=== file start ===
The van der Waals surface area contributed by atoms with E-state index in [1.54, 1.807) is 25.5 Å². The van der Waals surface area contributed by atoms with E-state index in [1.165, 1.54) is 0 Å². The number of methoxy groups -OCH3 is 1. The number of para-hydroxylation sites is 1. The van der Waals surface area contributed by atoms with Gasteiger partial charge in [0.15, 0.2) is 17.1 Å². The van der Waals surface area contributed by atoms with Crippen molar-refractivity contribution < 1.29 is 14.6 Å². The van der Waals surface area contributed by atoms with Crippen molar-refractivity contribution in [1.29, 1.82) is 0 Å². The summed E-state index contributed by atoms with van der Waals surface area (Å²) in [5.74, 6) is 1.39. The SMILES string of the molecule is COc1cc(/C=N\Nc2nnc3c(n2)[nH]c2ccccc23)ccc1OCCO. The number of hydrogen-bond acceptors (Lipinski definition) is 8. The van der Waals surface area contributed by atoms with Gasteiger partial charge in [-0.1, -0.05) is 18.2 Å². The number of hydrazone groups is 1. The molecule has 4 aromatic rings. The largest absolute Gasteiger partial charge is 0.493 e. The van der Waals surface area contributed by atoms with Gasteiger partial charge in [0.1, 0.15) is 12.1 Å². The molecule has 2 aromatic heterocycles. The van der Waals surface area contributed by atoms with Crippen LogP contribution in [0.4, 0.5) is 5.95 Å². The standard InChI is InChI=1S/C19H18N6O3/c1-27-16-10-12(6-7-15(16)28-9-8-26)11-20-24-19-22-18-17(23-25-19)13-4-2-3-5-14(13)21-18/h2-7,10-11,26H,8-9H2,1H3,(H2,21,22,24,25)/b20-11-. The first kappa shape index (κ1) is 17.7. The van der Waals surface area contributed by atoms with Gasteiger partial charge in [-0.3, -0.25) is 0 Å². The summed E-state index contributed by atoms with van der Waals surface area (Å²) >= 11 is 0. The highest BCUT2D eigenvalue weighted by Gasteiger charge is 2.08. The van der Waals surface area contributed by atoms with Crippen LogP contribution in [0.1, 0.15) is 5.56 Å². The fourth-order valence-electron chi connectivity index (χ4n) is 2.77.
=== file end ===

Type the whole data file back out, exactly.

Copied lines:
The van der Waals surface area contributed by atoms with E-state index in [1.54, 1.807) is 25.5 Å². The van der Waals surface area contributed by atoms with E-state index in [1.165, 1.54) is 0 Å². The number of methoxy groups -OCH3 is 1. The number of para-hydroxylation sites is 1. The van der Waals surface area contributed by atoms with Gasteiger partial charge in [0.15, 0.2) is 17.1 Å². The van der Waals surface area contributed by atoms with Crippen molar-refractivity contribution < 1.29 is 14.6 Å². The van der Waals surface area contributed by atoms with Crippen molar-refractivity contribution in [1.29, 1.82) is 0 Å². The summed E-state index contributed by atoms with van der Waals surface area (Å²) in [5.74, 6) is 1.39. The SMILES string of the molecule is COc1cc(/C=N\Nc2nnc3c(n2)[nH]c2ccccc23)ccc1OCCO. The number of hydrogen-bond acceptors (Lipinski definition) is 8. The van der Waals surface area contributed by atoms with Gasteiger partial charge in [-0.1, -0.05) is 18.2 Å². The number of hydrazone groups is 1. The molecule has 4 aromatic rings. The largest absolute Gasteiger partial charge is 0.493 e. The van der Waals surface area contributed by atoms with Gasteiger partial charge in [0.1, 0.15) is 12.1 Å². The molecule has 2 aromatic heterocycles. The van der Waals surface area contributed by atoms with Crippen LogP contribution in [0.4, 0.5) is 5.95 Å². The standard InChI is InChI=1S/C19H18N6O3/c1-27-16-10-12(6-7-15(16)28-9-8-26)11-20-24-19-22-18-17(23-25-19)13-4-2-3-5-14(13)21-18/h2-7,10-11,26H,8-9H2,1H3,(H2,21,22,24,25)/b20-11-. The first kappa shape index (κ1) is 17.7. The van der Waals surface area contributed by atoms with Gasteiger partial charge in [-0.3, -0.25) is 0 Å². The summed E-state index contributed by atoms with van der Waals surface area (Å²) >= 11 is 0. The highest BCUT2D eigenvalue weighted by Gasteiger charge is 2.08. The van der Waals surface area contributed by atoms with Crippen LogP contribution in [0.1, 0.15) is 5.56 Å². The fourth-order valence-electron chi connectivity index (χ4n) is 2.77.